Eileen Danaher Hacker, PhD, APN, AOCN, Funded Projects
Exercise in Cancer Patients Receiving Intensive Therapy
Funding Source: National Institute of Nursing Research
Dates: 5/16/05 – 4/30/09
Co-Investigators: Janet Larson, Edward Wang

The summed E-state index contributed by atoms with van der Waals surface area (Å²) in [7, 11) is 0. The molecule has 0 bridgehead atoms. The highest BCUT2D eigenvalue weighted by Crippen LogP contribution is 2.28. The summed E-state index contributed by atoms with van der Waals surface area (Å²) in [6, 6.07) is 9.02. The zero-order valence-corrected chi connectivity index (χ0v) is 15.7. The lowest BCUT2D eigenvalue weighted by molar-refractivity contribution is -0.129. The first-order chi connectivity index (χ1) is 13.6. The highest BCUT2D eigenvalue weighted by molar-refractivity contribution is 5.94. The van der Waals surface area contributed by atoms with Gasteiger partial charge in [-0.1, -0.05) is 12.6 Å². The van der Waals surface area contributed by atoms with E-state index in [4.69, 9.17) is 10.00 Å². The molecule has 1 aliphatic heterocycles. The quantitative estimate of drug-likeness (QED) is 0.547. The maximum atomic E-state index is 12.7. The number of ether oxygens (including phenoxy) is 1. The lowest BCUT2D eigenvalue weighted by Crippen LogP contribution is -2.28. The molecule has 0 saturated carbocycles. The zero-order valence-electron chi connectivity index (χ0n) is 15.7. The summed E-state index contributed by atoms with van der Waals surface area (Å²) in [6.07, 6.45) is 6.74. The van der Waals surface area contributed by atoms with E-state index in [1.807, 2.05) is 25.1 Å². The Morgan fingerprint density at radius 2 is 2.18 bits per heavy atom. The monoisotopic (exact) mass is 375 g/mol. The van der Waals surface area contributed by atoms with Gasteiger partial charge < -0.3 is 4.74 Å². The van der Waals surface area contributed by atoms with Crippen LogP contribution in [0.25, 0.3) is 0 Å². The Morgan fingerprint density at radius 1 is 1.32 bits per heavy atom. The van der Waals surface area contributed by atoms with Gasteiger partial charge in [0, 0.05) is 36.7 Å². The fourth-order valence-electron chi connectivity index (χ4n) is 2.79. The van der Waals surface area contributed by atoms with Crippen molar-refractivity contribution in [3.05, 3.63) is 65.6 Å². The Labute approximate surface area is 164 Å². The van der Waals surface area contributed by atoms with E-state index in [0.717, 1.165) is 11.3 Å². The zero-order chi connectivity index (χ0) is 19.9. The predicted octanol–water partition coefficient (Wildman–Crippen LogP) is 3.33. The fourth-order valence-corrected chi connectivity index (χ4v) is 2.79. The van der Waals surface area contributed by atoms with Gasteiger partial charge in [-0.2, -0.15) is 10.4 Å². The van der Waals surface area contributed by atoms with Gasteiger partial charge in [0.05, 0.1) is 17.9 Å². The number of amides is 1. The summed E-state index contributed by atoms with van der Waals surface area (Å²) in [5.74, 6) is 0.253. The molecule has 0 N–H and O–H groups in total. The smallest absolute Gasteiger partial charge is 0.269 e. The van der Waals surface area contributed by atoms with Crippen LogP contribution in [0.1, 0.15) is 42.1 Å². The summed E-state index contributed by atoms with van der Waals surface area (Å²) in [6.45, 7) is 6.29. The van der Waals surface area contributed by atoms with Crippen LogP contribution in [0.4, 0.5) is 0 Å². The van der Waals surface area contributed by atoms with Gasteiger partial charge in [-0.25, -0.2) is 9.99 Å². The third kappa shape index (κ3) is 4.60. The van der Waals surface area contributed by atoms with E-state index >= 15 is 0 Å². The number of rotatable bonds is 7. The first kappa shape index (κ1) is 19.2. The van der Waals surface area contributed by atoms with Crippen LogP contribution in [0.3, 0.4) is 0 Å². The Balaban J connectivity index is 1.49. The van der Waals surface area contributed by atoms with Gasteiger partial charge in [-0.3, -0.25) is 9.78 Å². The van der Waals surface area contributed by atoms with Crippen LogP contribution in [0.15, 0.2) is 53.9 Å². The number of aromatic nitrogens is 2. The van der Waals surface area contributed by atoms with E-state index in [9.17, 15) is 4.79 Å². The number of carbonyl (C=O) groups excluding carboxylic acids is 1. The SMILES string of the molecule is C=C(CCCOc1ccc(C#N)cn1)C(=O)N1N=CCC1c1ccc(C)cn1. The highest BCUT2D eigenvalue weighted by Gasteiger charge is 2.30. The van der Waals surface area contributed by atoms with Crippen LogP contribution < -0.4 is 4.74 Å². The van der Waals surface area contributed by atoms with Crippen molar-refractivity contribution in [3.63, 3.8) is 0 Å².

Abstract: The aim of this Mentored Research Scientist Development Award (K01) is to provide the applicant with the skills and knowledge necessary to develop and test exercise interventions to promote symptom management and quality of life in cancer patients receiving intensive therapy. Specific career objectives are to: 1) study exercise physiology to develop and test exercise interventions that can be implemented in cancer patients receiving intensive therapy, 2) study health promotion theories, such as self-efficacy theory, as a means to enhance exercise adherence in cancer patients, and 3) gain knowledge and research skills in randomized clinical trial methodology. A two-phase research study is proposed. In phase I of the study, the exercise intervention will be implemented in a small group of autologous stem cell transplant patients (n=5). The intervention will be pilot tested to determine acceptability and feasibility with respect to the appropriate time for initiating the intervention and intensity of exercise intervention. The strength training intervention will be refined as needed. In Phase II of the study, a 2-group, randomized controlled study (n=20) will be conducted to test the effects of the strength training intervention on the primary outcomes: a) physical activity, and b) muscle strength; and secondary outcomes a) fatigue, b) health status perceptions, and c) quality of life. It is hypothesized that autologous stem cell transplant patients receiving strength training will demonstrate significant improvements in physical activity, muscle strength, fatigue, health status perceptions, and quality of life as compared to autologous stem cell transplant patients who do not receive any type of training. This research will yield valuable information regarding effective interventions aimed at mitigating problems, such as physical inactivity, loss of strength, and fatigue. This information will also be used to increase the likelihood of long-term successful outcomes, such as the ability to maintain or return to productive roles in society and improvement of quality of life in cancer patients receiving intensive therapy.